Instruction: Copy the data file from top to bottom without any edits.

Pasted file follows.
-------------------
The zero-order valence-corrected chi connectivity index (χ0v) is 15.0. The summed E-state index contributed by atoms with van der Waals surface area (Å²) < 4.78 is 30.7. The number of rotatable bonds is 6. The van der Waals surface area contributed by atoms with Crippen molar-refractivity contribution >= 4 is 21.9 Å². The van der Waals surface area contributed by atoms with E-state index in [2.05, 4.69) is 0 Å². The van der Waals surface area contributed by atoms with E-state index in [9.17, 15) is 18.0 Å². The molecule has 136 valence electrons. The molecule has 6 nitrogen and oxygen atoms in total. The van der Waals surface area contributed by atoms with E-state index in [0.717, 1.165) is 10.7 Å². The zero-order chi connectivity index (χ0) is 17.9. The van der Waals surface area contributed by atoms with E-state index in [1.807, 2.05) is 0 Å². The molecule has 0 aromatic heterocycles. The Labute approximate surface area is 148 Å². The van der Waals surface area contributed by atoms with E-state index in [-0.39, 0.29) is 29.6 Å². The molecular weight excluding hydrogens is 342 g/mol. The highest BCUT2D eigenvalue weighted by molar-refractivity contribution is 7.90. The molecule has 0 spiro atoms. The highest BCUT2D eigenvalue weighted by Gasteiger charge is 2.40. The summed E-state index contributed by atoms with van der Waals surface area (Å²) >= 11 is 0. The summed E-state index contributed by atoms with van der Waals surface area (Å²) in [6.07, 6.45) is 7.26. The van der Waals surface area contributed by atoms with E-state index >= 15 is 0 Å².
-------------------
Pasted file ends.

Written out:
The zero-order valence-corrected chi connectivity index (χ0v) is 15.0. The summed E-state index contributed by atoms with van der Waals surface area (Å²) < 4.78 is 30.7. The number of rotatable bonds is 6. The van der Waals surface area contributed by atoms with Crippen molar-refractivity contribution >= 4 is 21.9 Å². The van der Waals surface area contributed by atoms with E-state index in [2.05, 4.69) is 0 Å². The van der Waals surface area contributed by atoms with E-state index in [9.17, 15) is 18.0 Å². The molecule has 136 valence electrons. The molecule has 6 nitrogen and oxygen atoms in total. The van der Waals surface area contributed by atoms with E-state index in [0.717, 1.165) is 10.7 Å². The zero-order chi connectivity index (χ0) is 17.9. The van der Waals surface area contributed by atoms with E-state index in [1.807, 2.05) is 0 Å². The molecule has 0 aromatic heterocycles. The Labute approximate surface area is 148 Å². The van der Waals surface area contributed by atoms with E-state index in [-0.39, 0.29) is 29.6 Å². The molecular weight excluding hydrogens is 342 g/mol. The highest BCUT2D eigenvalue weighted by molar-refractivity contribution is 7.90. The molecule has 0 spiro atoms. The highest BCUT2D eigenvalue weighted by Gasteiger charge is 2.40. The summed E-state index contributed by atoms with van der Waals surface area (Å²) >= 11 is 0. The summed E-state index contributed by atoms with van der Waals surface area (Å²) in [6.07, 6.45) is 7.26. The van der Waals surface area contributed by atoms with E-state index >= 15 is 0 Å².